Align milling to rotated workpiece (around z-axis)

Hi all,

I just ordered my OF and I was wondering the following: I understand how to zero out the three axes. How would I deal with workpieces that are slightly rotated around the z-axis? For instance, I may want to start with an existing, precisely rectangular “blank” and add new cuts to it. I could “zero out” the rotation around the z-axis by measuring at least three points around the perimeter, but I don’t think this is what you guys are doing. Do I need to align it manually to the x- or y-axis to achieve that my design is exactly aligned?

Thanks for any input!

I set up some 1-2-3 blocks on a corner and then probe the inside.

I’d recommend running a grid pattern (2 inch square) on your spoil board after it is flattened, and that gives you a pretty precise line to follow that is in line with the X and Y real axis.

1 Like

Thanks for sharing the practices!

I think what I am not grasping yet is this: Let’s say I put a rectangular board on the table and I want to reference to it precisely. Ignoring z-height, I fundamentally have three degrees of freedom: x/y zero and rotation of the piece around the z-axis. The purpose of the XYZ probe is to address the x/y zero precisely, let’s say to 2-10 mil. How do I address the rotational degree of freedom with a similar precision?
It appears that eyeballing wouldn’t give me the precision, and aligning it manually and mechanically kind of defeats the purpose of using a probe to get better precision automatically. Not a criticism of the probe, naturally, but I feel that I’m missing something.

Disclaimer: Not a professional

My understanding is that the machine coordinates and the work piece coordinates must be orthogonal to each other

So there seems to be G68/69 that can rotate the x/y plane (I’m not a g-code expert). If I were to measure the difference from orthogonal, e.g. by probing three x/y locations instead of two points on the probe, I could numerically align, just as everyone is doing already for zero-point.

Edit: Corrected link as per @ConvenientWoodwork note.

Huh, I had no idea!

I guess if you had a way to measure precisely the angle your workpiece is at you could manually enter this gcode into your program. But for that to work you’d need to know precisely the machine coordinate plane in which case why not just put your workpiece there.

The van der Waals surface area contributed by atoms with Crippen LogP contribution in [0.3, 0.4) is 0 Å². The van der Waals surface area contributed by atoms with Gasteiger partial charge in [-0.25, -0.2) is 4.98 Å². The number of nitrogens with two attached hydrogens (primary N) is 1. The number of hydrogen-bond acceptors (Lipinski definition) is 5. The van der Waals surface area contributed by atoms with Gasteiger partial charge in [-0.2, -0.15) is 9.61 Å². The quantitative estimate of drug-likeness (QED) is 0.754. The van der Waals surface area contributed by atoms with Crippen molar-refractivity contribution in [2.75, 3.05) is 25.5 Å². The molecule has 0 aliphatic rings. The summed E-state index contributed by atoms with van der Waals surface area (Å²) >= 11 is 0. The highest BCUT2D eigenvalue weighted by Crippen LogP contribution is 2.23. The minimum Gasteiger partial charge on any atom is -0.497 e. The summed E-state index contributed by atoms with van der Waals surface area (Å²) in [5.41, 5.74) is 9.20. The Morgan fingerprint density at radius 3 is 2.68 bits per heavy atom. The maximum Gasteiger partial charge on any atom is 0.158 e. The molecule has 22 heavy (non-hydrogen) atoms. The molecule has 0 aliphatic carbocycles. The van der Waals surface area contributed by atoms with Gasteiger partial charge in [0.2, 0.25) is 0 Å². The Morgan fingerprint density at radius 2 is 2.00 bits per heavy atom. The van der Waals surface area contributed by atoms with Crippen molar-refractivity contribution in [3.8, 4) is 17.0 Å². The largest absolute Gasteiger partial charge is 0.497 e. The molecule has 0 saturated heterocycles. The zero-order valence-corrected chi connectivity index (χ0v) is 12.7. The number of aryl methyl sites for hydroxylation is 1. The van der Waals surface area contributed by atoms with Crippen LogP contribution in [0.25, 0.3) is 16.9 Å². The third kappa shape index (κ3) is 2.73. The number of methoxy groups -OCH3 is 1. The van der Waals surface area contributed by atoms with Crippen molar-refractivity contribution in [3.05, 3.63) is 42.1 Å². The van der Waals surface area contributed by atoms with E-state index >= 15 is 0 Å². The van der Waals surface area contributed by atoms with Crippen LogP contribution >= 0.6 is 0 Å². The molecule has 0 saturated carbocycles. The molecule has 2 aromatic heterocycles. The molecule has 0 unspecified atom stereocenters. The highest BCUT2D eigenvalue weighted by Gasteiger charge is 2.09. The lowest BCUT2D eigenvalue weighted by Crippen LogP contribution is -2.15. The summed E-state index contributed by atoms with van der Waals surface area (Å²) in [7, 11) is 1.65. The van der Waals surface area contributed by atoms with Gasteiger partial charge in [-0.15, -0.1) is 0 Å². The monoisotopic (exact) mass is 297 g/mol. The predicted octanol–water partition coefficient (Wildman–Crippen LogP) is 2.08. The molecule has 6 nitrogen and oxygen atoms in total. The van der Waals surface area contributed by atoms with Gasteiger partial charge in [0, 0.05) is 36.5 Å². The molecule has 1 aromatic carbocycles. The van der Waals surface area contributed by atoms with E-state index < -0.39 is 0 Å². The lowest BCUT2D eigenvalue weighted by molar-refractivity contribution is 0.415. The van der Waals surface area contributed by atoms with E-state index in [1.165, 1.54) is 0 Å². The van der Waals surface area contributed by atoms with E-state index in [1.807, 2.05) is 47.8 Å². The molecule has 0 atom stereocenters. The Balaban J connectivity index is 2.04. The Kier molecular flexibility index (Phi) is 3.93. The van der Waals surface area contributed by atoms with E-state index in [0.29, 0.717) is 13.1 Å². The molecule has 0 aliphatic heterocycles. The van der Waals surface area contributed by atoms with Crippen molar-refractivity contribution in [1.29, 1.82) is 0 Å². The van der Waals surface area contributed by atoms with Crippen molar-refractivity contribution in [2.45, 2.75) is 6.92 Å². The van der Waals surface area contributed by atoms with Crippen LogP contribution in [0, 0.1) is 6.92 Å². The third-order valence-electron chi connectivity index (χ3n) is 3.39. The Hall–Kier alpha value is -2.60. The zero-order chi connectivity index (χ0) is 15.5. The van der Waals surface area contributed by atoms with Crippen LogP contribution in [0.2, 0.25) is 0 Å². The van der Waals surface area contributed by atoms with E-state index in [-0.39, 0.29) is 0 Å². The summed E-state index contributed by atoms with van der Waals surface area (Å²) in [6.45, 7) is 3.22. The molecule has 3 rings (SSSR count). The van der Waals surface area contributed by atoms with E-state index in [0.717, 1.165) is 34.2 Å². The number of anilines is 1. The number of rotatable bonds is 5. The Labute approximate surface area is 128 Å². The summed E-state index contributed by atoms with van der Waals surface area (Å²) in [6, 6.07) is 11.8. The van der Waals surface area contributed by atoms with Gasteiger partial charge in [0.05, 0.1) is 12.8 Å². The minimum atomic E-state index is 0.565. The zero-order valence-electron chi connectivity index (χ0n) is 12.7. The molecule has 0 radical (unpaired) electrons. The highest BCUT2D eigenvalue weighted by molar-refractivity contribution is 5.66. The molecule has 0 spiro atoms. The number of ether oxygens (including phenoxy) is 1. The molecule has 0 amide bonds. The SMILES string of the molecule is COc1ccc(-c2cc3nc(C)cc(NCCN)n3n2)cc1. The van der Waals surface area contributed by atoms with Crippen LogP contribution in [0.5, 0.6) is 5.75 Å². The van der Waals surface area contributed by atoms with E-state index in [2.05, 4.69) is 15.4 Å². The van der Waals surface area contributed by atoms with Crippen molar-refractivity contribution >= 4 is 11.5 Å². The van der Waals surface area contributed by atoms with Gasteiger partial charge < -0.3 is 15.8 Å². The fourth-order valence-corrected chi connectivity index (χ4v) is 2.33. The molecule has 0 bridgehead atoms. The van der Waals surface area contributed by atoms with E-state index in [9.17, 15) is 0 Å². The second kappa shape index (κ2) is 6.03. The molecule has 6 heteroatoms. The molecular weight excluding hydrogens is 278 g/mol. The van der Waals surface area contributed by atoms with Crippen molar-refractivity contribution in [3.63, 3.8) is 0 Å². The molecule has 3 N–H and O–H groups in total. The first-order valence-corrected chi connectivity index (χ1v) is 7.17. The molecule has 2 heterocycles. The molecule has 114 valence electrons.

Edit: I just read your previous post again, probing could definitely accomplish this

Btw your link seems to be pointing to the wrong place. This should get you to the G68/69 page.

You’re certainly right, the link was wrong, I corrected.

If the OF controller supports G68 then it is just a matter of probing at least three points (or more) along either or both x and y axis plus the math. I won’t get my machine until August, but I’d be curious how this can be programmed.

If I understand you correctly you would need a way to precisely align your board correctly and get your x, y and z. Then run your program carving only the new area.

There is a lot of factors that have to work just right to make this work. I don’t think I would use this method,


@OldNewbie Yeah, I understand. I’m not trying to come up with a complicated solution to a simple problem, but to see if there is an incremental extension of what the probe concept can do already.

One of my use cases: I want to see if I can use regular woodworking tools to prep my “blanks”, e.g. pieces of furniture, then registering them in the CNC for further processing (e.g. inlays). I have no OF and no hands on experience with the repeatability.

Adding the in-plane rotation does not seem fundamentally different than using the probe plate concept for zeroing the offset. If you go the “probe route”, you already assume that you have a square, flat edge to reference from. The rest is just probing one more point and the corresponding math. It does not seem terribly more difficult than regular zero offsetting (and I have the benefit that I don’t have to manually and mechanically align the rotation). Naturally this will work only under certain circumstances: Do I have an edge to reference from? How much numerical error do I get from the measurement over longer distances?

For reference: I do not know JS or Gcode well, but it appears that the xyz-probing here could be extended easily to gauge the angle as well. From my reading this function (ignoring Z) essentially quickly finds the edge of the probe quickly (high feed rate), then goes back a bit and tries again with lower feedrate (supposedly to increase precision). In order to achieve the angle correction I would imagine the following:

  1. do the probe_xyz as above, set zero (all in gcode)
  2. run the X or Y probing, but offset in Y or X by less than the width of the probe (to get to a farther point) (all in gcode)
  3. Retrieve the position of the probing in #2 (gcode->JS)
  4. Calculate angle (in JS)
  5. Issue appropriate G68 (in gcode) → done

Assuming that the probe is long enough w.r.t. workpieces size, this should give similar precision as the regular offset computation. Benefit: You don’t have to align anything, just slap the workpiece on in any orientation, calibrate, mill.

I’m sure that I may be overlooking something obvious, I’m not a machinist/CNC person.

Your zero point is just that - a point. You don’t have to use the probe at all to set your zero point, it can be wherever you want it to be. Lots of folks just move the router to the spot they want, and lower the bit to the surface they are using all manually. Your workpiece can be oriented in any direction.

From there, you only need your workpiece to be aligned with what your design is trying to do. I would think it would be simpler/easier to rotate the design than re-align the CNC to a different angle.